Having recently opened his fifth bar, Edmund Weil offers fellow existing and aspiring bar operators some advice learned from his experiences
One of the silver linings on the storm clouds which enveloped our industry for the pandemic years is that there’s rarely been a better time for independent bar operators and entrepreneurs with ambitions to get their dream project off the ground. With the property industry doing some soul-searching as it surveys acres of empty retail space, this post-crisis lacuna represents an opportunity for would-be bar owners to snag great sites with favourable lease terms that would be unthinkable to landlords in normal times. Having recently opened our fifth bar – Nightjar Carnaby – in just such circumstances, I thought it might be useful to share a few of the lessons I have learned along the way.
Get your concept on paper…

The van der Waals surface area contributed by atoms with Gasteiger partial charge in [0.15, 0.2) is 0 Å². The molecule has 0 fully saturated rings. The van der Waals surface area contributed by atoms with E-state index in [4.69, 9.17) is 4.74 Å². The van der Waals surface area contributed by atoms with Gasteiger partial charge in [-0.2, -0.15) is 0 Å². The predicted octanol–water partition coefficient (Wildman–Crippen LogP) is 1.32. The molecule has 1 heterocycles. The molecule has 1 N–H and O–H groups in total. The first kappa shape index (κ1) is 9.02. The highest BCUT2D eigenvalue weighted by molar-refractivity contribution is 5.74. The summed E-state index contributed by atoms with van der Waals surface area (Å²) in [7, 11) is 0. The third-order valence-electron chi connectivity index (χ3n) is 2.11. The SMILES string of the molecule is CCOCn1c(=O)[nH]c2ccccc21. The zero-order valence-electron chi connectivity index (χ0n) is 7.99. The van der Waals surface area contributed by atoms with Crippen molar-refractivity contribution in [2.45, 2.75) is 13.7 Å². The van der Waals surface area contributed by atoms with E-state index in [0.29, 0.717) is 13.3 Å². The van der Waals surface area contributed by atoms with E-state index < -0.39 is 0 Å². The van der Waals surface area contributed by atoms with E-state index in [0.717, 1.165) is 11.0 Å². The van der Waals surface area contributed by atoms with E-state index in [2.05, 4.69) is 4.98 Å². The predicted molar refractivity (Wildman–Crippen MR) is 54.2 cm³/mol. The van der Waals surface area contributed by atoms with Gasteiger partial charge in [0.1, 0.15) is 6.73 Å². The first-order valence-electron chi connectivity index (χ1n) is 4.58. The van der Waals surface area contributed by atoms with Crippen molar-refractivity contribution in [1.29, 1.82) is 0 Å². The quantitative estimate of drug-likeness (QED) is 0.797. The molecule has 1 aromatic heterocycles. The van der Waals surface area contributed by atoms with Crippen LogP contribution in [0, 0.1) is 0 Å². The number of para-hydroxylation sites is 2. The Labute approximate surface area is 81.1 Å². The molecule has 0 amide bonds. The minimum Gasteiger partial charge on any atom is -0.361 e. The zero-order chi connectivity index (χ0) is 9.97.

Although the UK commercial property market is starting to heat up again, we’re still in an environment where landlords will take a punt on a new independent operator with a bar or restaurant idea that inspires them. It’s a big advantage to have a Powerpoint deck outlining your concept in detail. You’ll want to include design references and inspirations, branding, and information on your target market, as well as some basic financials including capex (capital expenditure) breakdown and sales forecasts. If you’re serious about opening a bar, all of this stuff should be in your head anyway. Getting it down into a coherent, slick document may turn the head of a landlord, but it will also be indispensable in seeking investment, instructing a designer or architect, and planning your business. I recently looked over the deck Rosie [Stimpson] and I did back in 2009 for Nightjar, our first bar opening. The presentation leaves a lot to be desired, but it did do an effective job of laying out what we wanted to achieve, and really helped keep us on course during the rollercoaster ride of our first-ever bar opening.